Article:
the outermost edge of many kites runs through the hubs (wheel sets), the
          inner edges of the kites are banded on a short band and the tethering
          for the kite ring is collected to a central tether (spinning or
          swivelled) Power is taken from the band at the arch feet as the band
          runs through ground wheels.





          --- In AirborneWindEnergy@yahoogroups.com, dave santos <santos137@...>
          wrote:
          >
          > What sort of airborne "hub" is megascalable?�
          >
          > It seems well established that flying 3D rigid structure is a scaling
          dead-end. Even at your modest experimental scale, your experiments gave
          you a nice clear indication that larger torsion hubs can hardly fly up
          high into better wind. That's a great result, since it confirms a design
          path to avoid. Instead, you chose that architecture for a Kite Power
          Coop logo :)�
          >
          > Test every idea, even the obvious dogs. Unpromising results hide
          lessons that can steer us toward real solutions. The more
          failure-lessons one can bear, the greater the eventual success. Too many
          folks in AWE sink with their ships, rather than jump onto a better
          one.�At best, only a large surface hub (that does not fly) is
          megascalable (carousels and ring tracks).
          >
        • roderickjosephread
          you might have a good point about the logo Dave S needs to be a more cooperative design. a lifter and a crosswind driving device... Maybe an arch with big
          Message 4 of 10 , Dec 14 3:39 PM
            you might have a good point about the logo Dave S
            needs to be a more cooperative design.
            a lifter and a crosswind driving device...
            Maybe an arch with big "ears kites" pinned on to third way along the load path to stretch it out and lift a crosswind power device...


            --- In AirborneWindEnergy@yahoogroups.com, "roderickjosephread" <rod.read@...> wrote:
            >
            > That analysis might be a bit harsh.
            > The lifting kite we used had a couple of thin flexible spars in it ...
            > rigidity
            > The steering for the lifter is a metal frame, radio, servo..rigidity
            > The top hub used was from a mountain bike and was too big for what was
            > needed... rigidity
            > All of the rigid matter up top lifted fine.
            >
            > The problem with our last test was that the stem was too flexible to
            > hold the weight of the bottom hub (The hub bellow the ring set) and the
            > brake and the cuff and the tethering wheel...
            > It was all on a long flexible pipe.
            > This had the unfortunate side effect of drastically misaligning the
            > tethering ring and the kite ring.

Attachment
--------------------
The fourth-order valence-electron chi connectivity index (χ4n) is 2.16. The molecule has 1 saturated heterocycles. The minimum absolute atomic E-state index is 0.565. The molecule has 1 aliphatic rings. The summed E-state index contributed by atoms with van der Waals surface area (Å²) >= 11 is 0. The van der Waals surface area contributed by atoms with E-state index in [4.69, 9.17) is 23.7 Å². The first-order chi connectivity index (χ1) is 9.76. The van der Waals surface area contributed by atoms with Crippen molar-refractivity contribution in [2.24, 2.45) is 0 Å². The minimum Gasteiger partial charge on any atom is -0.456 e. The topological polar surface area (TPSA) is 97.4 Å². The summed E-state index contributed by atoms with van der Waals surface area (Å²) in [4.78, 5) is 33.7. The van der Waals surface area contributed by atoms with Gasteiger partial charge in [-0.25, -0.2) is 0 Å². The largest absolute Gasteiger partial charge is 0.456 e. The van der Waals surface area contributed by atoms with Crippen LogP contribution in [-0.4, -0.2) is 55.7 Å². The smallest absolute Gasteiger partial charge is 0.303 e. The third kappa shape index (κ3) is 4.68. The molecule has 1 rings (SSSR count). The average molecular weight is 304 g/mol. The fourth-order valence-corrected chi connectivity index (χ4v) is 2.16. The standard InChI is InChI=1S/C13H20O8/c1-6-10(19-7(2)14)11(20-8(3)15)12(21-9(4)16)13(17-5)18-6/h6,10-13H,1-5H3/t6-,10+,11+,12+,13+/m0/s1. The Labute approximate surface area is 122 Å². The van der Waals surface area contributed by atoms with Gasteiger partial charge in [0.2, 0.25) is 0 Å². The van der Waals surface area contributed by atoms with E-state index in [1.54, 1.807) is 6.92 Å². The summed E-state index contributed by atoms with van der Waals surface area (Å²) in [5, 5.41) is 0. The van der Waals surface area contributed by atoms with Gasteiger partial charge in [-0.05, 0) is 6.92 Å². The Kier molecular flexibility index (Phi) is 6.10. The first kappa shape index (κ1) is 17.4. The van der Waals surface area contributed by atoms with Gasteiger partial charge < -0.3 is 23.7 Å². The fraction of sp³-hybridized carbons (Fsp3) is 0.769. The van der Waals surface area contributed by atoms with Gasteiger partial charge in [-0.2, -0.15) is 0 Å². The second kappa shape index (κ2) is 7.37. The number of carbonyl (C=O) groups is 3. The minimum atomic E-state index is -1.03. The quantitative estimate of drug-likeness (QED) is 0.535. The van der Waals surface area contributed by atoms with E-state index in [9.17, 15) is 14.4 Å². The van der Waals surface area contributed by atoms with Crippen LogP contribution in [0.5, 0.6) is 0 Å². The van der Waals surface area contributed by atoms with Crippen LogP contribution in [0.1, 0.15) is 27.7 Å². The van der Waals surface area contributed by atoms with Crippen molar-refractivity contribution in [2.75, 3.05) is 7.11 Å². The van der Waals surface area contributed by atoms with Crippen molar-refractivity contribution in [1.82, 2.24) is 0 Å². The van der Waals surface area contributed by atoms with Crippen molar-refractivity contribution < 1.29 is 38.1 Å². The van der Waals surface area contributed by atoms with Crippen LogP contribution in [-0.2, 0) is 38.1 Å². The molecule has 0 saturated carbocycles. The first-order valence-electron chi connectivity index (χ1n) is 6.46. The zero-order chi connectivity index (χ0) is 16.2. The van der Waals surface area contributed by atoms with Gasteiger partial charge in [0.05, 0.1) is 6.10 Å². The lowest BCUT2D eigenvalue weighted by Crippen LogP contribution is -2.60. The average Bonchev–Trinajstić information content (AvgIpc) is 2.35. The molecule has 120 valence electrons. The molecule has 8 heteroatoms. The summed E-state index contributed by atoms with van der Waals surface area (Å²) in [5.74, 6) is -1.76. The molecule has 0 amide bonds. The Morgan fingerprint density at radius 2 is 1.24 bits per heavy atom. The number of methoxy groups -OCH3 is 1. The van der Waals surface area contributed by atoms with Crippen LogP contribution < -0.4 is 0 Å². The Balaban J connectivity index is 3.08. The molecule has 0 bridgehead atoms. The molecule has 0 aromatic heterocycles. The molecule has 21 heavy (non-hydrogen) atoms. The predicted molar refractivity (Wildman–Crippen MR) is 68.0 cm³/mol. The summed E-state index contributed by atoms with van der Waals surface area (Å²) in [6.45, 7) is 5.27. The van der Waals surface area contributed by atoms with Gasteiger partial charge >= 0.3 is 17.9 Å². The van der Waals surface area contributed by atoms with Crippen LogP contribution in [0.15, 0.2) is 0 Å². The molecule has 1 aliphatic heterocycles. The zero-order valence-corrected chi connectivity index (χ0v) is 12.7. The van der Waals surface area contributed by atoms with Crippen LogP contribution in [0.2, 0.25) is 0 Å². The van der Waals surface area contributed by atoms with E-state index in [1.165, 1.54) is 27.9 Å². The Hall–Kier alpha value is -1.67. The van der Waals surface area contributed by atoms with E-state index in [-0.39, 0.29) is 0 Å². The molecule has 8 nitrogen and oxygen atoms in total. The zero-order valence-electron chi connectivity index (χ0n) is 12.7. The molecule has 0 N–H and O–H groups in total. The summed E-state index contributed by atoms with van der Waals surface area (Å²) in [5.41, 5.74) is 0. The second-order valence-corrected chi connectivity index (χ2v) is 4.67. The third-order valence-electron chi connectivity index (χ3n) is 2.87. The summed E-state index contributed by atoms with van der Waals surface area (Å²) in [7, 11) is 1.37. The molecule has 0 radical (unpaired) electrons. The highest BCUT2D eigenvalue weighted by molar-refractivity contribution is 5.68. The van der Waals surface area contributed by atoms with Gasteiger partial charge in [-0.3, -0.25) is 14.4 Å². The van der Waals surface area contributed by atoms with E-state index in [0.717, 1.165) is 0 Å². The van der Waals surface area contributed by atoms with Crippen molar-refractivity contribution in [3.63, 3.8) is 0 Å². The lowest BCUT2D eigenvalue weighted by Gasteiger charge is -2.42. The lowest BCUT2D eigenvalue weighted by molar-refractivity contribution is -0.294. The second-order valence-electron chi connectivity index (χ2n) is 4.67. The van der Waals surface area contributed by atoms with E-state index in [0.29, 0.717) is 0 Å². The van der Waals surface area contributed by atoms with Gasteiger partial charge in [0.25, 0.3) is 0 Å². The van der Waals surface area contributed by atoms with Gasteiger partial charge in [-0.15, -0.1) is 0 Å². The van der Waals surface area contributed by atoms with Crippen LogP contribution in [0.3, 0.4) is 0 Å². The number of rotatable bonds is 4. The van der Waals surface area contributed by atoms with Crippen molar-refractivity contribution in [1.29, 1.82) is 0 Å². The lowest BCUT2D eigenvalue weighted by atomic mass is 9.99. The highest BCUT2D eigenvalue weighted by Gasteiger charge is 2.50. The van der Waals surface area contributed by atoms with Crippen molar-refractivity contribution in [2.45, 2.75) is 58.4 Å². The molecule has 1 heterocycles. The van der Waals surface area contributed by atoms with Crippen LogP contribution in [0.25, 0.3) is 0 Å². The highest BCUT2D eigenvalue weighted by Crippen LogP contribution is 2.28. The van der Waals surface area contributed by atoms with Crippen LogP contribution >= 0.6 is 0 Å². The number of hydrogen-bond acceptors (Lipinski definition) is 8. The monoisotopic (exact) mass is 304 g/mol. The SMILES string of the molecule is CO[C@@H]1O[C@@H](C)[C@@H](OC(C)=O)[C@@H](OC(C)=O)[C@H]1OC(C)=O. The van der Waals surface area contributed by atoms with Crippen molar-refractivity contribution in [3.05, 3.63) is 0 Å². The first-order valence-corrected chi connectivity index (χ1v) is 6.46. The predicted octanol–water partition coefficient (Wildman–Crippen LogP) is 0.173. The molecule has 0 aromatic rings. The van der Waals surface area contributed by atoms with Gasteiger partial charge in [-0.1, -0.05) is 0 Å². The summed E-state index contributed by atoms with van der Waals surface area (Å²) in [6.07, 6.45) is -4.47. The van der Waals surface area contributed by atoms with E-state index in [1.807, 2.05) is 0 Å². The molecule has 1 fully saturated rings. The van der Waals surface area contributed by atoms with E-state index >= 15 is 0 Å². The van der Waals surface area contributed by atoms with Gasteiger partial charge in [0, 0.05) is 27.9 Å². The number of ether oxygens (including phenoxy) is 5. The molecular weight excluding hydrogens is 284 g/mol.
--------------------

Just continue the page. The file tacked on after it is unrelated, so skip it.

> In the rare seconds that they aligned, it looked good... really rare.
            >
            > The first ring prototype never had that problem as there was no
            > alignment issue, all the tethering ran from 1 point.
            >
            > If that extended ring set idea or even just one lifted ring idea is to
            > be lifted , then the bottom hub should be balanced in a gimbal to allow
            > the tension from the kite ring to align it...
            > Furthermore, the first (lowest ring or only ring) should be set as a box
            > ring kite (one ring sparred to a front tethering ring)
            >
            > The lifted hub (yes it is weight up high) is not a heavy weight, It does
            > have to cope with the line tension, that will be a maximum when all the
            > rings stall and collapse... otherwise if the rings are flying the line
            > tension is reduced due to ring kites lift.
            >
            > I am opposed to weight up high as well. But it is a simple elegant
            > method.
            >
            > If we want to control kixels by line, we will need rigid smooth rings
            > mounted on our loadpaths to run control lines. OK they're tiny too but
            > still rigid.
            >
            > This whole parametric algorithm design course I'm putting myself through
            > is mincing my head though...
            > I am definitely going to end up drawing meshes of organic loadpath
            > arches with triggered twitchy gill sails
            >
            > Another good laddermill idea you'll not approve of Dave S.... may use 2
            > hubs lifted up to opposite sides inside an arch. a continuous rope with
            > the outermost edge of many kites runs through the hubs (wheel sets), the
            > inner edges of the kites are banded on a short band and the tethering
            > for the kite ring is collected to a central tether (spinning or
            > swivelled) Power is taken from the band at the arch feet as the band
            > runs through ground wheels.
            >
            >
            >
            >
            >
            > --- In AirborneWindEnergy@yahoogroups.com, dave santos <santos137@>
            > wrote:
            > >
            > > What sort of airborne "hub" is megascalable?�
            > >
            > > It seems well established that flying 3D rigid structure is a scaling
            > dead-end. Even at your modest experimental scale, your experiments gave
            > you a nice clear indication that larger torsion hubs can hardly fly up
            > high into better wind. That's a great result, since it confirms a design
            > path to avoid. Instead, you chose that architecture for a Kite Power
            > Coop logo :)�
            > >
            > > Test every idea, even the obvious dogs. Unpromising results hide
            > lessons that can steer us toward real solutions. The more
            > failure-lessons one can bear, the greater the eventual success. Too many
            > folks in AWE sink with their ships, rather than jump onto a better
            > one.�At best, only a large surface hub (that does not fly) is
            > megascalable (carousels and ring tracks).
            > >
            >
          • dave santos
            Sorry to seem harsh. The point is not how well your hub worked at its small scale, which looked OK (if a bit elaborate). KiteLab testing has consistently found
            Message 5 of 10 , Dec 14 4:45 PM
              Sorry to seem harsh. The point is not how well your hub worked at its small scale, which looked OK (if a bit elaborate). KiteLab testing has consistently found that small hubbed rotors at low altitudes work well.

              The intended lesson is that even at your current scale you are getting definite indications of just how severe the cubic-mass scaling penalties will be, once you know to look carefully for the harsh scaling law's predicted effects.

              Our harshest critic is reality, which often whispers.